Understanding Russia's Position
What accounts for Moscow's stubborn support of Assad? More important, how can Washington and its allies reverse it? Many motives are at work, some obvious but others much less so. Among the more generic factors, all closely connected, are Moscow's perennial desire to oppose U.S. and EU influence; its "principled" opposition to Western intervention in other countries' internal upheavals; and its intense distaste for popular democratic movements. Both Vladimir Putin's renewed presidential campaign and official U.S. and EU criticism of the recent Russian parliamentary elections clearly reinforce this obstructionist predisposition. So does the Libyan precedent, which Russia not unreasonably views as NATO military intervention and regime change under the cover of a humanitarian Security Council resolution.
Indeed, Lavrov told an Arab ministerial meeting in mid-November that Moscow is determined to avoid a repeat of the Libyan affair. And this time, at least so far, an internally divided Arab League is inclined to agree. As Russia's semiofficial news agency put it on December 21, "In an effort to avoid another contentious Libya-style military operation, Russia and others, including the Arab League, are calling for more measured actions to bring about peace in Syria."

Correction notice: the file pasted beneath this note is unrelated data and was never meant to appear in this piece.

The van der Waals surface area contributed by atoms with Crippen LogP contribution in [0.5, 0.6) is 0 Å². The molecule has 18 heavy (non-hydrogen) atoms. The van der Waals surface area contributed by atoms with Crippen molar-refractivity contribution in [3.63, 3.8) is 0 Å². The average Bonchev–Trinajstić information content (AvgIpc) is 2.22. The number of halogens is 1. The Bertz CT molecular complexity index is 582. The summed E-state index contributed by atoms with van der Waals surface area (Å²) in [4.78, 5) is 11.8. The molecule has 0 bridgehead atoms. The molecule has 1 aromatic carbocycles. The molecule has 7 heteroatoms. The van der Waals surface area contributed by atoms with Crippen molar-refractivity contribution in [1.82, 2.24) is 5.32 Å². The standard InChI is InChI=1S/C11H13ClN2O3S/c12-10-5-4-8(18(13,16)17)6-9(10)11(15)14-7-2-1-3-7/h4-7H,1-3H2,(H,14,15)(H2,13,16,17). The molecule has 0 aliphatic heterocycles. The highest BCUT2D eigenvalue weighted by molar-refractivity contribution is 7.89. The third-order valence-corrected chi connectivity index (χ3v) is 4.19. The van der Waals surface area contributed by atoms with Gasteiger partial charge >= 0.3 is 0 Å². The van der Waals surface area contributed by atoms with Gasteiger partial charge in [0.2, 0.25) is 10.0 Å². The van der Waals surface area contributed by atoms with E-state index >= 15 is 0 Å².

Other factors more particular to the Syrian situation include what President Dmitry Medvedev recently called his country's "age-old friendship" with Syria, which could present Moscow with a major credibility problem should it abandon Assad now. More concretely, Russia fears the loss of Tartus (its lone Mediterranean port facility) and of an estimated $2-3 billion annually in arms and other sales to Syria. For the time being, then, Moscow is clearly betting that its support will help Assad survive this intense challenge to his power.
Underlying Regional Factors
Less well known, but at least as powerful, are Russia's broader regional calculations. Moscow has been trying to coordinate its Syria policy with Tehran and even Hizballah, who both adamantly back Assad. In late summer, for example, just as the protests and massacres in Syria gained momentum, Moscow hosted an official Hizballah parliamentary delegation for the first time. Moreover, Russian arms sold to Iran are still making their way to Syria and Hizballah -- surely with Moscow's knowledge.
Russia's diehard support for Assad is also tied to its newfound suspicions of Ankara. Turkey recently edged back into NATO's good graces by accepting the U.S.-led antimissile system that is anathema to Moscow, at a time when senior Turkish officials also began hinting publicly that Assad should step down. In the past week alone, one Russian newspaper headline declared "Turkey Directly Involved in Terrorist Operations against Syria," while a semiofficial Russian analyst publicly accused "some Western countries" of "instigating Turkey to take anti-Syria stances, which is against the interests of the Turkish people."